What's next for Antti Niemi? It won't be Philadelphia

Thumbnail image for Niemi6.jpgWith the news of Antti Niemi being let go by the Chicago Blackhawks today after walking away from his arbitration decision, the speculation over where the soon-to-be 27 year-old goalie has taken off. One place that’s been getting mentioned heavily is Philadelphia, but as it turns out, there’s no interest there from general manager Paul Holmgren as Tim Panaccio of CSN Philly found out.

It made sense that the club pursed older veterans Evgeni Nabokov and even Turco this summer because general manager Paul Holmgren was looking for an experienced goalie to bide time while one of his prospects developed. Pursuing Niemi would seemingly alter that strategy.
Holmgren said late Monday afternoon he has no interest in pursuing Niemi.

Both Montreal and Washington are in need of a starting goalie, so Niemi has options.

Panaccio is trying to pass the buck in an interesting direction by mentioning both Montreal and Washington but it appears that both of those teams are also all set in goal. Montreal still needs to re-sign restricted free agent Carey Price and have already signed Alex Auld to be his backup. Washington, meanwhile, appears set to go with a major youth movement in goal going with incumbent semi-starter Semyon Varlamov and two-time Calder Cup winning goalie Michal Neuvirth.

Niemi could have plenty of other options though as long as his salary demands are in line with what the market is showing. Obviously Turco signing for $1.3 million with Chicago to replace Niemi is a bit different in that Chicago had no real cap space to work with, but cost-effective is the buzz word being used for goaltending all around the league now. Whether that translates into optimal results for teams remains to be seen.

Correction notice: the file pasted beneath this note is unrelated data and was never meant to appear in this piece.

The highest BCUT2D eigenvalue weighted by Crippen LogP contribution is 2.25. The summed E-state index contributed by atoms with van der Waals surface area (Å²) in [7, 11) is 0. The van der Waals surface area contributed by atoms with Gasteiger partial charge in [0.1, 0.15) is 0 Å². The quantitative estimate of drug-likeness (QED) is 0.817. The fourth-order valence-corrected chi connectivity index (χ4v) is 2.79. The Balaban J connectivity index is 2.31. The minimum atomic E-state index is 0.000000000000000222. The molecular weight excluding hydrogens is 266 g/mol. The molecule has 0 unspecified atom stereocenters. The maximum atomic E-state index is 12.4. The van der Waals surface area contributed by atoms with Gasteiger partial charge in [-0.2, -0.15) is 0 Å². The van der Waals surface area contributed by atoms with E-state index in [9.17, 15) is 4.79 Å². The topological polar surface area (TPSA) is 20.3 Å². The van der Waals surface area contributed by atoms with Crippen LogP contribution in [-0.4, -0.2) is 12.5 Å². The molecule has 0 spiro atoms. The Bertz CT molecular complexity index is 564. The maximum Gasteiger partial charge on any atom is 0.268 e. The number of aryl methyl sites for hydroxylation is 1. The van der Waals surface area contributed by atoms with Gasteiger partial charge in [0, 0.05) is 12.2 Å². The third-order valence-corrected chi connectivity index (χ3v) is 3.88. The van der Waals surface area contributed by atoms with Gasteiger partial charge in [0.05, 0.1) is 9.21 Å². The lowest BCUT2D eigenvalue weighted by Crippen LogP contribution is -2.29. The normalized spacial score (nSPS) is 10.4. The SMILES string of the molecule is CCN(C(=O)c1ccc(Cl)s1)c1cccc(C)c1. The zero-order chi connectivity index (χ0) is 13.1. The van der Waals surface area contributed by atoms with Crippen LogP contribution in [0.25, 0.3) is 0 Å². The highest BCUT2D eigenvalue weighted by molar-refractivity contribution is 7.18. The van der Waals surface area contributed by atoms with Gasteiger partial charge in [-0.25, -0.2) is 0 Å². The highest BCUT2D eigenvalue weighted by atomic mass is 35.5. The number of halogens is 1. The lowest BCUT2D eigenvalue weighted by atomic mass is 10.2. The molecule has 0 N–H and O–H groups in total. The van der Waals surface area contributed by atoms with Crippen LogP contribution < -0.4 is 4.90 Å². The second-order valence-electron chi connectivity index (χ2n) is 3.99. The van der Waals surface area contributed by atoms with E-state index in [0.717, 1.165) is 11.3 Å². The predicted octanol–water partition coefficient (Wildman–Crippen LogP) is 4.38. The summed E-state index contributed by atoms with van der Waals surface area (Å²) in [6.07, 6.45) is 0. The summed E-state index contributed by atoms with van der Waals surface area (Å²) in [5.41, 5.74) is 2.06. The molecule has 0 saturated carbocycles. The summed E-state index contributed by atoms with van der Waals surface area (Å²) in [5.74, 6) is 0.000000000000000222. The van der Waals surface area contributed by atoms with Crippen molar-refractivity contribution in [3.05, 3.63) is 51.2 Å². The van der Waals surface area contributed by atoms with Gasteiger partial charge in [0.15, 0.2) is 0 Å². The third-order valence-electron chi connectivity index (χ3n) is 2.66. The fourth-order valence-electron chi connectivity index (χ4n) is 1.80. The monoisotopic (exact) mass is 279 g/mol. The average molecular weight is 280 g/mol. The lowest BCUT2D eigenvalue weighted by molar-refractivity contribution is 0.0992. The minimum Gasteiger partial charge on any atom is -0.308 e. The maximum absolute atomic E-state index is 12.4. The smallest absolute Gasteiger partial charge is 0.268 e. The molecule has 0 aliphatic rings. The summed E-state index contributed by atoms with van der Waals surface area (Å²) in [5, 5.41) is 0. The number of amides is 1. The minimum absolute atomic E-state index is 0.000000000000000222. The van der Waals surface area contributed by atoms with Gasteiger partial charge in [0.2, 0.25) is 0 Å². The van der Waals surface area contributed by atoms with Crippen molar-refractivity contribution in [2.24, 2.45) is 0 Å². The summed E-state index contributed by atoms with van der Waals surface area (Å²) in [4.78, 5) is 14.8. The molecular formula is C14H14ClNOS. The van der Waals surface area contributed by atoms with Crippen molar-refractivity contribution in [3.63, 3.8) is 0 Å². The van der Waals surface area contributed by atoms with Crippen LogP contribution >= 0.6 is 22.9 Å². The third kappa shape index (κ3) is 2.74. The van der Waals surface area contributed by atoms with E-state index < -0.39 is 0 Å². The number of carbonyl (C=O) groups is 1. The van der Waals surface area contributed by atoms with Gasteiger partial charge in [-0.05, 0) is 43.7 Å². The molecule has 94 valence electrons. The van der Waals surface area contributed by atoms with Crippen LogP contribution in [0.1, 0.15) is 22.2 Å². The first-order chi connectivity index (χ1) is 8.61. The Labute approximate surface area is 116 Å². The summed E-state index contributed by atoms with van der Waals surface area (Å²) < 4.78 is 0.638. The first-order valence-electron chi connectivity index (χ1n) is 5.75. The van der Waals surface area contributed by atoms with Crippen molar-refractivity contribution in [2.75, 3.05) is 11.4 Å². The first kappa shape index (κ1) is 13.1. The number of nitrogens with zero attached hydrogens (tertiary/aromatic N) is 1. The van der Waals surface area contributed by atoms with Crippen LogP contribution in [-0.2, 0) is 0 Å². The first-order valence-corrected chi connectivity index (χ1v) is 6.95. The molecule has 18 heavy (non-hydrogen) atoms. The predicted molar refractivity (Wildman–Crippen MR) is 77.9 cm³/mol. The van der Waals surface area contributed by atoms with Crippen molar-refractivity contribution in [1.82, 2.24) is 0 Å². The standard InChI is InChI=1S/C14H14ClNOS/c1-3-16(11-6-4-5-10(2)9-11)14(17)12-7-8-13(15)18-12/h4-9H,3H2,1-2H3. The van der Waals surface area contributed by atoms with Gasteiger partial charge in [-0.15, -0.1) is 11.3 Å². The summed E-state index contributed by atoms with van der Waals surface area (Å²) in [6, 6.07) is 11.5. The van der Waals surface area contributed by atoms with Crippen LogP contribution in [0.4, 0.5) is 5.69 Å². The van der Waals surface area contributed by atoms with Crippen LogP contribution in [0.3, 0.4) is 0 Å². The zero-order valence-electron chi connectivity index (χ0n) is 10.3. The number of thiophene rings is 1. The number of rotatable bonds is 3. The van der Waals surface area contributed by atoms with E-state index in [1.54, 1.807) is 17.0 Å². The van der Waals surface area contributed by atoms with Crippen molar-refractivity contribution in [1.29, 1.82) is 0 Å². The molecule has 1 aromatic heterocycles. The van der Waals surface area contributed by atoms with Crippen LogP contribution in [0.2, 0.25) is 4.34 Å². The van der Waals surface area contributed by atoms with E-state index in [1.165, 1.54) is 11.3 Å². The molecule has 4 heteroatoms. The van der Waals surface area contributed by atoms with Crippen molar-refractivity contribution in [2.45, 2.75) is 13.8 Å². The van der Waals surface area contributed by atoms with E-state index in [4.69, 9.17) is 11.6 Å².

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    Kings GM says Mike Richards went into ‘a destructive spiral’

    Mike Richards

    The Los Angeles Kings may owe Mike Richards money until 2031 (seriously), but in settling his grievance, the team and player more or less get to turn the page.

    Not before Kings GM Dean Lombardi shares his sometimes startling perspective, though.

    Lombardi has a tendency to be candid, especially in the press release-heavy world of sports management. Even by his standards, his account of Richards’ “destructive sprial” is a staggering read from the Los Angeles Times’ Lisa Dillman.

    “Without a doubt, the realization of what happened to Mike Richards is the most traumatic episode of my career,” Lombardi said in a written summation he provided to the Los Angeles Times. “At times, I think that I will never recover from it. It is difficult to trust anyone right now – and you begin to question whether you can trust your own judgment. The only thing I can think of that would be worse would be suspecting your wife of cheating on you for five years and then finding out in fact it was true.”

    Lombardi provides plenty of eyebrow-raising statements to Dillman, including:

    • He believed he “found his own Derek Jeter” in Richards, a player who “at one time symbolized everything that was special about the sport.”
    • Lombardi remarked that “his production dropped 50 percent and the certain ‘it’ factor he had was vaporizing in front of me daily.”
    • The Kings GM believes that he was “played” by Richards.

    … Yeah.

    Again, it’s a powerful read that you should soak in yourself, even if you’re unhappy with the way the Kings handled the situation.

    Maybe the most pressing of many lingering questions is: will we get to hear Richards’ side of the story?

    Coyotes exploit another lousy outing from Quick

    Jonathan Quick
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    Despite owning two Stanley Cup rings, there are a healthy number of people who aren’t wild about Jonathan Quick.

    Those people might feel validated through the Los Angeles Kings’ first two games, as he followed a rough loss to the San Jose Sharks with a true stinker against the Arizona Coyotes on Friday.

    Sometimes a goalie has a bad night stats-wise, yet his team is as much to blame as anything else. You can probably pin this one on Quick, who allowed four goals on just 14 shots through the first two periods.

    Things died down in the final frame, but let’s face it; slowing things down is absolutely the Coyotes’ design with a 4-1 lead (which ultimately resulted in a 4-1 win).


    A soft 1-0 goal turned out to be a sign of things to come:

    Many expected the Kings to roar into this second game after laying an egg in their opener. Instead, the Coyotes exploited Quick’s struggles for a confidence-booster, which included key prospect Max Domi scoring a goal and an assist.

    It’s worth mentioning that Mike Smith looked downright fantastic at times, only drawing more attention to Quick’s struggles.


    After a troubled summer and a failed 2014-15 season, Los Angeles was likely eager to start things off the right way.

    Instead, they instead will likely focus on the fact that they merely dropped two (ugly) games.